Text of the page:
“It is not merely a question of literacy. Anecdotal evidence suggests that Egypt’s high rate of traffic accidents, for instance, may be largely due to ignorance of basic rules. High fatality rates in hospitals reflect poor standards of training, accountability and hygiene. A 2008 study of public awareness of AIDS revealed that only 1.8% of women among the poorest fifth of Egyptians, and less than 16% among the richest, knew the basic facts of the disease. Men were better informed, but even so less than 30% of the wealthiest class were aware, for example, that someone might be HIV-positive yet look healthy.”

    “A government survey this year found that, apart from school textbooks, 88% of Egyptian households read no books, and three-quarters of families do not read any newspapers or magazines either. Of those who do read, 79% concentrate on religious subjects. Perhaps more encouragingly, the study found that nearly three-quarters of youths aged 15-29 have used the internet, and almost half of them have read books on the web. But again, religious fare was the favourite subject, followed by sport, and only distantly by scientific subjects. Other surveys have found far lower levels of internet use.”

    Egypt’s failure to educate its people is not due to lack of effort. The country’s first modern schools opened in the early 19th century, far earlier than in most of the region. Free public primary education was introduced in the 1940s, but not widely available until after the 1952 revolution. In the following quarter-century university enrolment increased by more than ten times. The number of primary schools doubled, the number of students quadrupled and public spending on education swelled from 3% to 4% of GDP, a respectable figure by world standards.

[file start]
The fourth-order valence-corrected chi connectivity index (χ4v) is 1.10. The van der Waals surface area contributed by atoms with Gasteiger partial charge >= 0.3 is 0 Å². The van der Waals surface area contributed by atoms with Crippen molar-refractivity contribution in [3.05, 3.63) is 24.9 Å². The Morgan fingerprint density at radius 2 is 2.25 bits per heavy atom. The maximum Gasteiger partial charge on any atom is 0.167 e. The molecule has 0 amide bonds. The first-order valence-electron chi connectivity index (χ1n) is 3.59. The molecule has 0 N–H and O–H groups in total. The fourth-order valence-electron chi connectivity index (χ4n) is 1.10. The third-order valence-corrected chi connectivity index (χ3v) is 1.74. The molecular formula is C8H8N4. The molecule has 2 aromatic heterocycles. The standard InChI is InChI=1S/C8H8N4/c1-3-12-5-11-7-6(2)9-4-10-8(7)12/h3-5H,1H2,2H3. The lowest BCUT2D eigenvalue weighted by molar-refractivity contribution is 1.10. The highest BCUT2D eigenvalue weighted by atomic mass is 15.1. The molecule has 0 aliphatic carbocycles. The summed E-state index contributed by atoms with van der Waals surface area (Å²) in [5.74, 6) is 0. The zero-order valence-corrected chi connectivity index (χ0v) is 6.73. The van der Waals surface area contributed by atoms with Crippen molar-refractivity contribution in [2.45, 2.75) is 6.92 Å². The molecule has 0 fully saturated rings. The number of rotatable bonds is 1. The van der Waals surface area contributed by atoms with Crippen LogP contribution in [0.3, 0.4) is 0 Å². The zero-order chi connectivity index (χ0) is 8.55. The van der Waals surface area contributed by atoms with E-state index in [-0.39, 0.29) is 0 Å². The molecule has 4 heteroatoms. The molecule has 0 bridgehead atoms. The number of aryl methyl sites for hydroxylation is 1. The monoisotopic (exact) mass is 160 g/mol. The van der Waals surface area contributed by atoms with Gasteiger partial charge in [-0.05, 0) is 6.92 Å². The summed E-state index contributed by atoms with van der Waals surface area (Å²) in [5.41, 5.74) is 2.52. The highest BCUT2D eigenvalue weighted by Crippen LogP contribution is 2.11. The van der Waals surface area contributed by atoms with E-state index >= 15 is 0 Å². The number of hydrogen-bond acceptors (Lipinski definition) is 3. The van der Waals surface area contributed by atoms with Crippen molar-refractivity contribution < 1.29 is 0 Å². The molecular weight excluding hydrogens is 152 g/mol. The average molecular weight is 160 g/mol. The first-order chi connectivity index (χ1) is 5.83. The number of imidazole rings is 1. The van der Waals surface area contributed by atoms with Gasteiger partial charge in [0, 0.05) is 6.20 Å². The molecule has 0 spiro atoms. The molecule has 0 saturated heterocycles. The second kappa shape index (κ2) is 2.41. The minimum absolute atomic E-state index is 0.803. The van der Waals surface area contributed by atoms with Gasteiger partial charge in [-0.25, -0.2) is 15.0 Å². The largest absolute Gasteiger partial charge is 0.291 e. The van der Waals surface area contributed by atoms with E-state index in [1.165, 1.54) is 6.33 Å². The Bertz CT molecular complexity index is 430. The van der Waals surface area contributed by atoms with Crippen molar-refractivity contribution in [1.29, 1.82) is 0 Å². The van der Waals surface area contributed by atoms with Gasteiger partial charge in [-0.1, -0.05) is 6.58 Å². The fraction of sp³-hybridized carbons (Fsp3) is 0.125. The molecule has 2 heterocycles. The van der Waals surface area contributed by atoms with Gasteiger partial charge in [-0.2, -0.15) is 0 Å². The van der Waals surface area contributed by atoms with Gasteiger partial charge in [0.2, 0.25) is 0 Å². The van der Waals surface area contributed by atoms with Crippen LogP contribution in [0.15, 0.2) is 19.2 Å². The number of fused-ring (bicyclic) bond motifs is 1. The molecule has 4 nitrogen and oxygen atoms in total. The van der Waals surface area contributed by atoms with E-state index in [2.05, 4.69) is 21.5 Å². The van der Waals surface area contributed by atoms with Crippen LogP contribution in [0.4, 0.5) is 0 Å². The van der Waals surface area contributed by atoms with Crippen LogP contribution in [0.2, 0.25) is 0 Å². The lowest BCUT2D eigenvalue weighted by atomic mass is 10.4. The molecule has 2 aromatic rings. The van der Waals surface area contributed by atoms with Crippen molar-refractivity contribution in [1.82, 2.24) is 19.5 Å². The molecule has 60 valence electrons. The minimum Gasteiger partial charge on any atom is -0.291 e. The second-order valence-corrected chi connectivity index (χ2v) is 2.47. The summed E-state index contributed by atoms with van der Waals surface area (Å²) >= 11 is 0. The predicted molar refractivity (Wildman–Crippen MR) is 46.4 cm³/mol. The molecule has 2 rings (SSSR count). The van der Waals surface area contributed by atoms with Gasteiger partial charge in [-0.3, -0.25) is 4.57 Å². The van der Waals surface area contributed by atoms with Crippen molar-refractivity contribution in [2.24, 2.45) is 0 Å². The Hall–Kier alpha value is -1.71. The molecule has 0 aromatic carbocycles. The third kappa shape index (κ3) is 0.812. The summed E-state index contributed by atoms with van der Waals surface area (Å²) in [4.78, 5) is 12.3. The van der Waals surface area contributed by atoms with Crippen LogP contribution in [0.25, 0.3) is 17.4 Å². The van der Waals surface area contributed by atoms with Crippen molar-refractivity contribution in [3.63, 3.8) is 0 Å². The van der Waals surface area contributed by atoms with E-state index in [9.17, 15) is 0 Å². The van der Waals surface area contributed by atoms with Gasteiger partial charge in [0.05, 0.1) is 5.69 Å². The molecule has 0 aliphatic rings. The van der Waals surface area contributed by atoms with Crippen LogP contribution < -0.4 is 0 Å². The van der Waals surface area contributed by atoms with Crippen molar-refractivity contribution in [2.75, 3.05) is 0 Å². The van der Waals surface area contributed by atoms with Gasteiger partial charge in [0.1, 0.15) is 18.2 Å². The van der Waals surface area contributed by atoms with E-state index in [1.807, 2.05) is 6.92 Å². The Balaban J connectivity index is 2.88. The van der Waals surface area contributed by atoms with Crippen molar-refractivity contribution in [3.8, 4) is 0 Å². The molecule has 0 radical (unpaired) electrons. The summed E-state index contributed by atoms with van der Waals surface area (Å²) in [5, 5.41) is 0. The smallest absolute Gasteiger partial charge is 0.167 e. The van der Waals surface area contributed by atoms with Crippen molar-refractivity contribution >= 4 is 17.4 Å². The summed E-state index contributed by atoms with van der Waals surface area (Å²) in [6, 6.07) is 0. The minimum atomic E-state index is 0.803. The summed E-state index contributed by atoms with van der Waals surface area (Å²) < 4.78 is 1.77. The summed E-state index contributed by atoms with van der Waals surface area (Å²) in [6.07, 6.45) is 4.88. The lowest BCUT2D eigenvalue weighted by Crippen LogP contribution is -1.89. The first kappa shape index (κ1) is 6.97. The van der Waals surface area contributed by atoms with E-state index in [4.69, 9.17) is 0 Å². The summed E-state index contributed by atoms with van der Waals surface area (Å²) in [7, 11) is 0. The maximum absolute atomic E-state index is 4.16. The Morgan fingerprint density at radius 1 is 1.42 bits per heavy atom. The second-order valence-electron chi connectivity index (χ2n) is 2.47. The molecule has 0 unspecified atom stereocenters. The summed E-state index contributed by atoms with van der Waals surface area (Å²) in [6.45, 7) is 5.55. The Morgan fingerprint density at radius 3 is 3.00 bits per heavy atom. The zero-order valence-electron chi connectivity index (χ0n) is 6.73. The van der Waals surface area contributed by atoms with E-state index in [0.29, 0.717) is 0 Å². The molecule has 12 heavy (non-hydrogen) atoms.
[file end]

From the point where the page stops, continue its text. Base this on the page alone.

“Yet something went wrong. Before the revolution Egypt’s schools and universities were few but their standard was excellent. The push to boost numbers came at the cost of a drastic fall in quality. Instead of following tested Western models, school textbooks were rewritten to emphasise “nationalist values”, scientific formulas and lists of facts rather than critical thinking. By the 1980s class sizes in government schools averaged more than 60. With student numbers in several big state universities up to six-digit figures, hundreds, even thousands of students were packed into lecture halls. Some of the better staff emigrated to Gulf countries, where salaries were many times higher.”

    Those left behind began to exploit an obvious market opportunity, offering private lessons on the side. This practice became so pervasive that by 2005 some 64% of urban students and 54% of rural ones resorted to private crammers in addition to regular schooling, according to Egypt’s Human Development Report. A 2002 World Bank study found that private tuition accounted for fully 1.6% of GDP, and other studies suggest it devours a whopping 20% of household spending in families with school-age children. A big reason why families are willing to spend so much is that the education system relies heavily on national exams, not only for rating students but also for placing them in the various faculties of the state universities that still account for 95% of college enrolment.

    “Since the 1960s these have been ranked by prestige, with medicine and engineering accepting only the highest-scoring students. The humanities, including law and education, are left with the dross. In effect, this creates a tyranny of exams largely based on rote learning. It forces unhappy students into disciplines they would not have chosen for themselves and produces a chronic imbalance between the skills of graduates and the needs of the marketplace. Egypt has a surplus of would-be lawyers, slapdash engineers and scarcely numerate accountants but few trained librarians, architects or actuaries.”

    Sound familiar? They could be talking about Malaysia vs Singapore. Like our former PM, the ’60s Egyptian leader Gamel Nasser also talked big on the world stage and built mega-projects like Aswan Dam. But the above is his true legacy.

    Unfortunately, too many Malays continue to look up to the Arab countries, following everything they do from dress code to Islamic universities. At least, with his Look East policy Mahathir did understand the correct model even though he never followed through.


  10. Dr Hsu
    Jul 25, 2010 @ 13:48:31

    That is why a standardised assessment rather than a local based assessment is needed.